While our strategies for addressing the specific conflicts in each country and region where we work are different and customized to what is most effective, our overall philosophy and approach has several common threads derived from many years of experience. 1) We make long term commitments: Because peace is a process, we need a continuous presence to develop relationships on all sides of the conflict. Understanding the deep concerns of all parties is crucial in gaining the trust needed to enable a shift towards constructive, and creative problem-solving. 2) We use an integrated approach: For society-wide change, we work simultaneously on multiple levels – from leaders to grassroots – using multiple tools. This includes incorporating local institutions, such as tribal leaders, government ministries, school systems, youth gangs, and cultural icons (musicians, DJs, etc.). 3) We get engaged to see the possibilities: Conflicts are extraordinarily complex, and it takes profound engagement in order to understand them. We constantly adapt to changing environments in which we operate. In the wake of the earthquake in Nepal in April 2015, we adapted our peacebuilding radio programs to make sure that our broadcasts were designed to reduce violence specifically in post-earthquake situations. The radio shorts spread local information and encouraged peaceful responses to local tensions. 4) We are social entrepreneurs: We look for problem-solvers and creative thinkers who can develop finite and achievable projects. We are establishing a new market for the field of technology-enabled, cross-cultural dialogue called virtual exchange. Search will vastly grow engagement of young people around the world to help them become leaders for their generation. 5) We are immersed in local cultures: We work with and build on individuals and community knowledge, wisdom, and creativity. Partnering with local peacebuilders is crucial to strengthen their ability to transform their own conflicts. In Lebanon, we have partnered with two local organizations to address the challenges of social cohesion among Syrian and Lebanese youth through arts. Three-hundred and twenty youth have attended trainings and workshops over two years and have learned to express themselves through art, as well as how to battle the stereotypes and misconceptions they hold against each other. 6) We practice cooperative action: Dialogue is a necessary but insufficient means to change attitudes and behaviors. Wherever possible, we work with people in conflict to help them not only understand their differences, but also act on their common ground. In Nigeria, we are working with a group of young Christian and Muslim girls to cross the barriers of segregation and prejudice and make friends with girls of the other faith. Now the girls are acting on their shared interests and are running workshops, dramas, talk shows, and peace clubs.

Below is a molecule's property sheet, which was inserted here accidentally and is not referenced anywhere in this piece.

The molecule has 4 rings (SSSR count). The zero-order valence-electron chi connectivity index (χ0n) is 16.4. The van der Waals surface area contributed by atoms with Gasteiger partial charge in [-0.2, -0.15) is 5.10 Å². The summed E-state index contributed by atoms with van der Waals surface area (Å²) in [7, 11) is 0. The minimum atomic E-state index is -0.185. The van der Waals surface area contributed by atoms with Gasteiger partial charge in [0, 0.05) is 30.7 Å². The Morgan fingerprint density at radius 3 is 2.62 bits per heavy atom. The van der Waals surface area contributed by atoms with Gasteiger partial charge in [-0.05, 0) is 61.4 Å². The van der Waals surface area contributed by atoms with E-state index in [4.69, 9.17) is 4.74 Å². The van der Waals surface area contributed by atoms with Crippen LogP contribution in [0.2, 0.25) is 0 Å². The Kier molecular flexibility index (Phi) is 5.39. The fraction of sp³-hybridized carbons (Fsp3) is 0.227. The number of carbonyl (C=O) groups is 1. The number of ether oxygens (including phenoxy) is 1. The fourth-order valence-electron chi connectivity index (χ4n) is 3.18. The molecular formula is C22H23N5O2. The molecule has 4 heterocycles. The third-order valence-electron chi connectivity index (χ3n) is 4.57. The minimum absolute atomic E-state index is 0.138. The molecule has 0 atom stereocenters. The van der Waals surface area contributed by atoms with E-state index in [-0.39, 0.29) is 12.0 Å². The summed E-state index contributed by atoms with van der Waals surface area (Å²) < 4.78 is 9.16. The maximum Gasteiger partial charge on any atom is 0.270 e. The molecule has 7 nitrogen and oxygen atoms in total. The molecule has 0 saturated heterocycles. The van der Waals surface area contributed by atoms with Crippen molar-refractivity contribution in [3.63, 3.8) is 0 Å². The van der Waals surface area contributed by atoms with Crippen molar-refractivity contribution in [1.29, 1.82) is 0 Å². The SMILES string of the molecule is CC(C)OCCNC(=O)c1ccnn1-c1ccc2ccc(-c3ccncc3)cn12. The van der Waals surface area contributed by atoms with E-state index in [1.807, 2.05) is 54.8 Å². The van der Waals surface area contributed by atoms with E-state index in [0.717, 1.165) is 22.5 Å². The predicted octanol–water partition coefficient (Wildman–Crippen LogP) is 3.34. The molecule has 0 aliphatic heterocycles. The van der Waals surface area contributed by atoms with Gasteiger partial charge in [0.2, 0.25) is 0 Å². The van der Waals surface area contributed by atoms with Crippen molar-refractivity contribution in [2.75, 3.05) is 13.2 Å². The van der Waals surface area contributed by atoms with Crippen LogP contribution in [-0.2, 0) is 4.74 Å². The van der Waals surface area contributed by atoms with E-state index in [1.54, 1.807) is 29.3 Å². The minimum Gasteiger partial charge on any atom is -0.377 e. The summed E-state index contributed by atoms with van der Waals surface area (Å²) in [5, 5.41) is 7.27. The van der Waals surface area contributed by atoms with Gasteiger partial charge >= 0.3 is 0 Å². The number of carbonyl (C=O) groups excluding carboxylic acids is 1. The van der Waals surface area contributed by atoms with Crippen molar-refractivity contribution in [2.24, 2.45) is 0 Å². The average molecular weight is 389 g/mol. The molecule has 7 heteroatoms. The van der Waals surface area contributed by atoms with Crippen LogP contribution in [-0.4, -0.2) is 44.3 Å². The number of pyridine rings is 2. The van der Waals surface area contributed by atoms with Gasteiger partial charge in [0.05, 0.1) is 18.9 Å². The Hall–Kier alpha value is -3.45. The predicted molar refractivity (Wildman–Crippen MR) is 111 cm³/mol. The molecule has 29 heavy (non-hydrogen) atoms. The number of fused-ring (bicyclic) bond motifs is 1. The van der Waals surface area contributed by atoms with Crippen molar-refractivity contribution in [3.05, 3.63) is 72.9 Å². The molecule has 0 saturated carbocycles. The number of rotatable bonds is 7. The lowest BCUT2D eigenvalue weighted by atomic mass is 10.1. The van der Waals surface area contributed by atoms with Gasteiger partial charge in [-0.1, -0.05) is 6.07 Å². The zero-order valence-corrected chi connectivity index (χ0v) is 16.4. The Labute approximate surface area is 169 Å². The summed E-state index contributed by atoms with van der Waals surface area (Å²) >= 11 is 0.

Search's work is anchored in 35 countries with about 600 local staff who work continuously to make differences acceptable, even desirable, as a cultural norm, rather than a stimulant for fear-based violence. With local knowledge and heightened peacebuilding skills among the staff, Search responds to each region and country appropriately, with highly trained local mediators and facilitators leading the peacebuilding effort.